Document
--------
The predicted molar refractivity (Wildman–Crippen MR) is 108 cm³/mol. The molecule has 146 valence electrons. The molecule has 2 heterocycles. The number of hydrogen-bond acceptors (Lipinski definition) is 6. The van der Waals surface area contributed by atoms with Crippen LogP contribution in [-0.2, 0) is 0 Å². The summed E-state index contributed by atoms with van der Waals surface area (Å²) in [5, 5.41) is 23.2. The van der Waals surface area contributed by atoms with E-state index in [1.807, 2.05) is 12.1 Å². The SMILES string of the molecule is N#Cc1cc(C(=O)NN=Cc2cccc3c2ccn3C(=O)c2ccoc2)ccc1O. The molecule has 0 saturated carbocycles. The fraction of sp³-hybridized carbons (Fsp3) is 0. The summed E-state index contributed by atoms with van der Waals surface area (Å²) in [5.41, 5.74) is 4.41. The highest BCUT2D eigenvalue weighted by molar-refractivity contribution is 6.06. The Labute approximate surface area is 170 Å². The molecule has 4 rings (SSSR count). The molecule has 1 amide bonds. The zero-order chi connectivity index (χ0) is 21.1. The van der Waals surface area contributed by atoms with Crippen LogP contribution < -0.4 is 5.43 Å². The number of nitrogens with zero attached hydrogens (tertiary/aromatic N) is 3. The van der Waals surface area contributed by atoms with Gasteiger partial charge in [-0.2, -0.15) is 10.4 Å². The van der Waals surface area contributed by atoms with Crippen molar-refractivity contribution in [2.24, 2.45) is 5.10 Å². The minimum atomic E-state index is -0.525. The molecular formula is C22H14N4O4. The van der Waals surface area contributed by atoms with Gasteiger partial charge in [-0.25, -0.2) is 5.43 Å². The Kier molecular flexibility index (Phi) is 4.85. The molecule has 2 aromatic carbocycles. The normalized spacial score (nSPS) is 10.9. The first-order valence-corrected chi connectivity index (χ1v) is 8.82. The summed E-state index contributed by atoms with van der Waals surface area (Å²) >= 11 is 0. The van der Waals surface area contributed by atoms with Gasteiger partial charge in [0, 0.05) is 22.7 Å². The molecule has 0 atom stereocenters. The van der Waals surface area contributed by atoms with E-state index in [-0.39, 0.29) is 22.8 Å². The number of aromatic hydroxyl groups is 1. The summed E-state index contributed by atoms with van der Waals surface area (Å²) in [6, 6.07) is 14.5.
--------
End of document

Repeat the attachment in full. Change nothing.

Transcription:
The predicted molar refractivity (Wildman–Crippen MR) is 108 cm³/mol. The molecule has 146 valence electrons. The molecule has 2 heterocycles. The number of hydrogen-bond acceptors (Lipinski definition) is 6. The van der Waals surface area contributed by atoms with Crippen LogP contribution in [-0.2, 0) is 0 Å². The summed E-state index contributed by atoms with van der Waals surface area (Å²) in [5, 5.41) is 23.2. The van der Waals surface area contributed by atoms with E-state index in [1.807, 2.05) is 12.1 Å². The SMILES string of the molecule is N#Cc1cc(C(=O)NN=Cc2cccc3c2ccn3C(=O)c2ccoc2)ccc1O. The molecule has 0 saturated carbocycles. The fraction of sp³-hybridized carbons (Fsp3) is 0. The summed E-state index contributed by atoms with van der Waals surface area (Å²) in [5.41, 5.74) is 4.41. The highest BCUT2D eigenvalue weighted by molar-refractivity contribution is 6.06. The Labute approximate surface area is 170 Å². The molecule has 4 rings (SSSR count). The molecule has 1 amide bonds. The zero-order chi connectivity index (χ0) is 21.1. The van der Waals surface area contributed by atoms with Crippen LogP contribution < -0.4 is 5.43 Å². The number of nitrogens with zero attached hydrogens (tertiary/aromatic N) is 3. The van der Waals surface area contributed by atoms with Gasteiger partial charge in [-0.2, -0.15) is 10.4 Å². The van der Waals surface area contributed by atoms with Crippen molar-refractivity contribution in [2.24, 2.45) is 5.10 Å². The minimum atomic E-state index is -0.525. The molecular formula is C22H14N4O4. The van der Waals surface area contributed by atoms with Gasteiger partial charge in [-0.25, -0.2) is 5.43 Å². The Kier molecular flexibility index (Phi) is 4.85. The molecule has 2 aromatic carbocycles. The normalized spacial score (nSPS) is 10.9. The first-order valence-corrected chi connectivity index (χ1v) is 8.82. The summed E-state index contributed by atoms with van der Waals surface area (Å²) >= 11 is 0. The van der Waals surface area contributed by atoms with Gasteiger partial charge in [0, 0.05) is 22.7 Å². The molecule has 0 atom stereocenters. The van der Waals surface area contributed by atoms with E-state index in [-0.39, 0.29) is 22.8 Å². The number of aromatic hydroxyl groups is 1. The summed E-state index contributed by atoms with van der Waals surface area (Å²) in [6, 6.07) is 14.5.